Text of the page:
In 1990, accounting firms asked the SEC to endorse the 3% rule
that had become a common, though unofficial, practice in the ’80s. The
didn’t like the idea, but it didn’t stomp on it, either. It asked the FASB to set tighter rules to force consolidation of entities that were effectively controlled by companies. FASB drafted two overhauls of the rules but never finished the job, and the SEC is still waiting.
As Joseph Berardino, Andersen’s then–CEO managing partner, said last December, “The profession has been debating how to account for SPEs for many years. It’s time to rethink the rules.”
The notion of control inherent in these accounting practices for SPEs may well be the same as the notion of control evident in SFAS 57. Although this definition is not entirely clear, it would explain the lack of consolidation of financial activities, assets, and liabilities of Enron’s related parties with those of Enron itself.
In retrospect, the level of disclosure in Enron’s financial statements was not sufficient to enable even sophisticated investors to detect the peril in which Enron had placed itself and its shareholders by using Enron’s shares as currency to support these audited transactions.
Because the economic activities of public corporations are so diverse, and the accounting issues they generate are so numerous, GAAP is necessarily broad and some judgment will always be required. The failure of Enron’s financial statements to divulge even basic information about sophisticated and very large transactions, however, demonstrates how accounting judgment can be stretched so thin as to leave investors largely uninformed.
Enron’s financial statements are nearly opaque. Transparency in audited financial statements like Enron’s could be achieved by requiring that all transactions with related parties be disclosed in sufficient detail to enable a prudent investor to comprehend their economic impact on a corporation’s financial statements. Alternately, such transparency could be achieved by requiring consolidation of any entity in which a parent corporation owns more than some fixed percentage, whether or not the parent exercises control or created the affiliate for a special purpose.
Transparency can be achieved by simplification of accounting rules, and creation of brighter lines that require less judgment on the part of auditors. The elimination of pooling in favor of purchase accounting is an example of such simplification. Eventually, all businesses will adapt to this simplification and adjust their economic behavior to conform to the new standard. The balance sheets of all corporations would eventually appear different as a result, but they would in at least some small way be more readily understood and more readily comparable. The benefit of simplifying accounting rules and creating brighter lines will be evident in the clarity of corporate financial statements and the associated disclosures they contain.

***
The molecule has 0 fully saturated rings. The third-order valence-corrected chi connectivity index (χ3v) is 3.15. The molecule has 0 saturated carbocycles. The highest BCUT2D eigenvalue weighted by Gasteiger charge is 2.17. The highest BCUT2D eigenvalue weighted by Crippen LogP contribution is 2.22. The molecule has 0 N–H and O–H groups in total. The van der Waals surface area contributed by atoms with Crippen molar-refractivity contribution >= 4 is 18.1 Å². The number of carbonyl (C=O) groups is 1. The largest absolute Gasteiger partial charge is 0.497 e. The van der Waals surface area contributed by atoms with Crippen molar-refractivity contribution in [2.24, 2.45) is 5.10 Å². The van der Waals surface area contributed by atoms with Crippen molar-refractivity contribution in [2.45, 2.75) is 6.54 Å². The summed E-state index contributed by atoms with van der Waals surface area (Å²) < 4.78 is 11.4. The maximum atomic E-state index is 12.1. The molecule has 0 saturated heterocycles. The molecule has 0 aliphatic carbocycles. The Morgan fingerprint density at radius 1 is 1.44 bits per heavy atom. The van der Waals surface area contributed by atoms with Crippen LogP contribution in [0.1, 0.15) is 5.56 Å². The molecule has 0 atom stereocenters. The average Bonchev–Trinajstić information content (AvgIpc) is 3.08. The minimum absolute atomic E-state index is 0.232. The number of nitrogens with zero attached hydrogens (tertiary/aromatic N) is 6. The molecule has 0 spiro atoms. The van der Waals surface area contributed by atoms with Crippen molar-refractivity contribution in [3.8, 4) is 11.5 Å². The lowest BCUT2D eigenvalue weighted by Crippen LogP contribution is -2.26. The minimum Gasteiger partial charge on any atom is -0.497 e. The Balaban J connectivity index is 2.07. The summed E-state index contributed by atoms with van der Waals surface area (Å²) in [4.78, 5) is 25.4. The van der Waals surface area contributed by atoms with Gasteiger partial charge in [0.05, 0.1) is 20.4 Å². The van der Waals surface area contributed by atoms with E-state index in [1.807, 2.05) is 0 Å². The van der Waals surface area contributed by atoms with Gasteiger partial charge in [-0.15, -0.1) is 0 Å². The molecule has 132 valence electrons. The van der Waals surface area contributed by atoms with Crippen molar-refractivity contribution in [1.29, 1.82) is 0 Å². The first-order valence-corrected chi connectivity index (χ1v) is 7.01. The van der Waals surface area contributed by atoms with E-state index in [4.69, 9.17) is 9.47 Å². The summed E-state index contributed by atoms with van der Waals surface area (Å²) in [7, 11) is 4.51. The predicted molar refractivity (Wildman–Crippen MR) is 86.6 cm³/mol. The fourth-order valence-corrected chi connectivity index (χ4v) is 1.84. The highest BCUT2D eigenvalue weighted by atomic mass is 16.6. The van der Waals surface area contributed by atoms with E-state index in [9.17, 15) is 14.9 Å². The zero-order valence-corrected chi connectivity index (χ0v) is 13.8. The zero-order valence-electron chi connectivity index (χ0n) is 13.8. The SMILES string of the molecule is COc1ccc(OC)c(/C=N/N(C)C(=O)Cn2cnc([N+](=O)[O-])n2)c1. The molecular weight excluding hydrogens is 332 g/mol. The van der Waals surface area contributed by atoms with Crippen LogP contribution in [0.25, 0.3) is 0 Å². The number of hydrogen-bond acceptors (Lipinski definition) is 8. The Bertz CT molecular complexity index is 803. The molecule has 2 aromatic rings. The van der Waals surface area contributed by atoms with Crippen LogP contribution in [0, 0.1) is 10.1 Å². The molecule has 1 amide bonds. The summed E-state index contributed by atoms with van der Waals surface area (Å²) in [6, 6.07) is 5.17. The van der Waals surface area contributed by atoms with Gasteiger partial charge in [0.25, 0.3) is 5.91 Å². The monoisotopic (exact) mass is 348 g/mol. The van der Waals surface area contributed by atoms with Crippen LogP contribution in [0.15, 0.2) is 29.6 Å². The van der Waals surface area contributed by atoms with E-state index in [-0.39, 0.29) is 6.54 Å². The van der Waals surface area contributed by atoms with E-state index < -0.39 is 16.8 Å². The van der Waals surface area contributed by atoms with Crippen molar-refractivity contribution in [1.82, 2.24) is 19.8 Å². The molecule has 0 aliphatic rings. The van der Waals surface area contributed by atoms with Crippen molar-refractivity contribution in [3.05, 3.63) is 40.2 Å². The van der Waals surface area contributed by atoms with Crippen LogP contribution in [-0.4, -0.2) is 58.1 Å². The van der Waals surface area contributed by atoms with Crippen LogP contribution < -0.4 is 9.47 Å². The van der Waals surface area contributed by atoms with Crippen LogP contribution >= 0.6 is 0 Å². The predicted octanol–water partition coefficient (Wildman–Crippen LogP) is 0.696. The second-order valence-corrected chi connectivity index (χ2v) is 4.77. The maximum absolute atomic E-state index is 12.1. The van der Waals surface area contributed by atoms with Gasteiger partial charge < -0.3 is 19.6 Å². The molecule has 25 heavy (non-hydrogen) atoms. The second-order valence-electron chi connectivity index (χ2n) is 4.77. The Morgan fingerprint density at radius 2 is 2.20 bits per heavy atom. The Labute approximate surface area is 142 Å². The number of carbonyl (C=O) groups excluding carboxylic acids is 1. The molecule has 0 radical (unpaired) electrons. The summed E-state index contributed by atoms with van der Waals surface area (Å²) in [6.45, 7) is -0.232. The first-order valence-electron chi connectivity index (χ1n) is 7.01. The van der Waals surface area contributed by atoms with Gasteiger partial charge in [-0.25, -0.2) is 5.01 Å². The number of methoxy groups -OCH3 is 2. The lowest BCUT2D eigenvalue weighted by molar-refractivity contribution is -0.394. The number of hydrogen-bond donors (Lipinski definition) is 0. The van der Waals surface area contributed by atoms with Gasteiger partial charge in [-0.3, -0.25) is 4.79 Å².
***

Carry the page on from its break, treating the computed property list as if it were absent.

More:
Financial complexity may have made it easy for corporations to play financial games. Financial simplification, through revision of basic accounting standards, is a part of the remedy for “Enronitis” and part of what is needed to provide the American investing public what it needs to evaluate risk, compare risk levels among investments, and arbitrate the worth of one corporation’s stock with that of another.
No amount of legislation, no additional regulation, no revision of accounting or auditing standards, can ever prevent fraud by a determined corporate rogue. No legislation, no regulation, no accounting or auditing standards, can or should eliminate risk in the capital markets. Nevertheless, specific, directed, and prompt action can restore trust in reporting of financial results, whether propitious or calamitous. It can enable investors to engage in risk-taking activities with the assurance that risk assessments will be founded on an “efficient” market of accurate information.
The restoration of confidence in U.S. stock markets and the cure for the current accounting crisis lie in all of the steps envisioned in recent commentaries: Reform in auditor independence standards, “self-regulation with teeth,” mandatory rotation of auditors, a larger number of forensic audits, limitations on employment of an auditor by an audit client, and reform of corporate audit committees are all important. But changes in basic accounting standards should not be left for last: The process of review and revision should begin immediately, lest it take another 20 years and another Enron.
Our national currency no longer consists of government-issued dollars. It also consists of the collection of paper currencies issued by thousands of publicly franchised corporations. Our ability to rely on this new form of currency depends upon our ability to state, with assurance, that “In GAAP We Trust.”